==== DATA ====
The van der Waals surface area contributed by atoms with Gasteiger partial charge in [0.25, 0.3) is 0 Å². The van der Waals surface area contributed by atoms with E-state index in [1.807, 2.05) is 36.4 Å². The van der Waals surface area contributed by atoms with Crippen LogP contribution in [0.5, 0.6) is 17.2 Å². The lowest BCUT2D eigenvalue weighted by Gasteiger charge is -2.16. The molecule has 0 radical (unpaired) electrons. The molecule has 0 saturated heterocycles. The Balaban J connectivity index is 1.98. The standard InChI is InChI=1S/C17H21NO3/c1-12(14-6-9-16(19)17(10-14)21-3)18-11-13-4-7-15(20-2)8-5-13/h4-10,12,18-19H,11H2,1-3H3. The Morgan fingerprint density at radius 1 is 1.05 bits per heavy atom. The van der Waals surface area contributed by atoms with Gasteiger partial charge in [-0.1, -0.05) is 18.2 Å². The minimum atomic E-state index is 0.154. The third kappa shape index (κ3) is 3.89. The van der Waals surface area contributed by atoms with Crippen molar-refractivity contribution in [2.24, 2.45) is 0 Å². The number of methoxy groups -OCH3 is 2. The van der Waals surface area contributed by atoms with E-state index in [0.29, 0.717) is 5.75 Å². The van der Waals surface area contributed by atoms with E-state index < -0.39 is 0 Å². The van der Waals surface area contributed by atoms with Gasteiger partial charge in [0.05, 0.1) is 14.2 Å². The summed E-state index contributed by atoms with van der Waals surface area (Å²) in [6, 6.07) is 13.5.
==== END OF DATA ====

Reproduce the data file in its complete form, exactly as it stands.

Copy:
The van der Waals surface area contributed by atoms with Gasteiger partial charge in [0.25, 0.3) is 0 Å². The van der Waals surface area contributed by atoms with E-state index in [1.807, 2.05) is 36.4 Å². The van der Waals surface area contributed by atoms with Crippen LogP contribution in [0.5, 0.6) is 17.2 Å². The lowest BCUT2D eigenvalue weighted by Gasteiger charge is -2.16. The molecule has 0 radical (unpaired) electrons. The molecule has 0 saturated heterocycles. The Balaban J connectivity index is 1.98. The standard InChI is InChI=1S/C17H21NO3/c1-12(14-6-9-16(19)17(10-14)21-3)18-11-13-4-7-15(20-2)8-5-13/h4-10,12,18-19H,11H2,1-3H3. The Morgan fingerprint density at radius 1 is 1.05 bits per heavy atom. The van der Waals surface area contributed by atoms with Gasteiger partial charge in [-0.1, -0.05) is 18.2 Å². The minimum atomic E-state index is 0.154. The third kappa shape index (κ3) is 3.89. The van der Waals surface area contributed by atoms with Crippen molar-refractivity contribution in [2.24, 2.45) is 0 Å². The number of methoxy groups -OCH3 is 2. The van der Waals surface area contributed by atoms with E-state index in [0.29, 0.717) is 5.75 Å². The van der Waals surface area contributed by atoms with E-state index < -0.39 is 0 Å². The van der Waals surface area contributed by atoms with Gasteiger partial charge in [0.05, 0.1) is 14.2 Å². The summed E-state index contributed by atoms with van der Waals surface area (Å²) in [6, 6.07) is 13.5.